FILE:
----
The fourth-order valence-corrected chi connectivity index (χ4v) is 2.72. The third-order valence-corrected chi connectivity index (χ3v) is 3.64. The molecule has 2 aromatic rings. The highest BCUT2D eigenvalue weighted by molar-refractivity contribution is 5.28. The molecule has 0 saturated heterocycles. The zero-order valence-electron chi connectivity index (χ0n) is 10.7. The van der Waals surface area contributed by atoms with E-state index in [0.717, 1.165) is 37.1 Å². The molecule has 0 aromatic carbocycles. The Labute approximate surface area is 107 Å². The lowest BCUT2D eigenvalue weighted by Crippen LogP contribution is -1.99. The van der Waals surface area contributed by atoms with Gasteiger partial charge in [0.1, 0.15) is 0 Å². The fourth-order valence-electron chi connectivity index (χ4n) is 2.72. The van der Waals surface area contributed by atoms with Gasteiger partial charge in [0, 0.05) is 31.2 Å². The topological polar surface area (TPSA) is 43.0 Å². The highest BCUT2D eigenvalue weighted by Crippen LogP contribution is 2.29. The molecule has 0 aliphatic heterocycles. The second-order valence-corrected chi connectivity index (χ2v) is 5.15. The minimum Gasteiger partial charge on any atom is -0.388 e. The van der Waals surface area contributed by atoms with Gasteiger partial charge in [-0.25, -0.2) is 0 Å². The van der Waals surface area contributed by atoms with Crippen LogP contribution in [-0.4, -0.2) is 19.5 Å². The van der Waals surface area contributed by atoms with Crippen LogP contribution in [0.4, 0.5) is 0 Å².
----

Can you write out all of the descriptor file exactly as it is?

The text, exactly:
The fourth-order valence-corrected chi connectivity index (χ4v) is 2.72. The third-order valence-corrected chi connectivity index (χ3v) is 3.64. The molecule has 2 aromatic rings. The highest BCUT2D eigenvalue weighted by molar-refractivity contribution is 5.28. The molecule has 0 saturated heterocycles. The zero-order valence-electron chi connectivity index (χ0n) is 10.7. The van der Waals surface area contributed by atoms with E-state index in [0.717, 1.165) is 37.1 Å². The molecule has 0 aromatic carbocycles. The Labute approximate surface area is 107 Å². The lowest BCUT2D eigenvalue weighted by Crippen LogP contribution is -1.99. The van der Waals surface area contributed by atoms with Gasteiger partial charge in [0.1, 0.15) is 0 Å². The fourth-order valence-electron chi connectivity index (χ4n) is 2.72. The van der Waals surface area contributed by atoms with Gasteiger partial charge in [0, 0.05) is 31.2 Å². The topological polar surface area (TPSA) is 43.0 Å². The highest BCUT2D eigenvalue weighted by Crippen LogP contribution is 2.29. The molecule has 0 aliphatic heterocycles. The second-order valence-corrected chi connectivity index (χ2v) is 5.15. The minimum Gasteiger partial charge on any atom is -0.388 e. The van der Waals surface area contributed by atoms with Gasteiger partial charge in [-0.25, -0.2) is 0 Å². The van der Waals surface area contributed by atoms with Crippen LogP contribution in [-0.4, -0.2) is 19.5 Å². The van der Waals surface area contributed by atoms with Crippen LogP contribution in [0.4, 0.5) is 0 Å².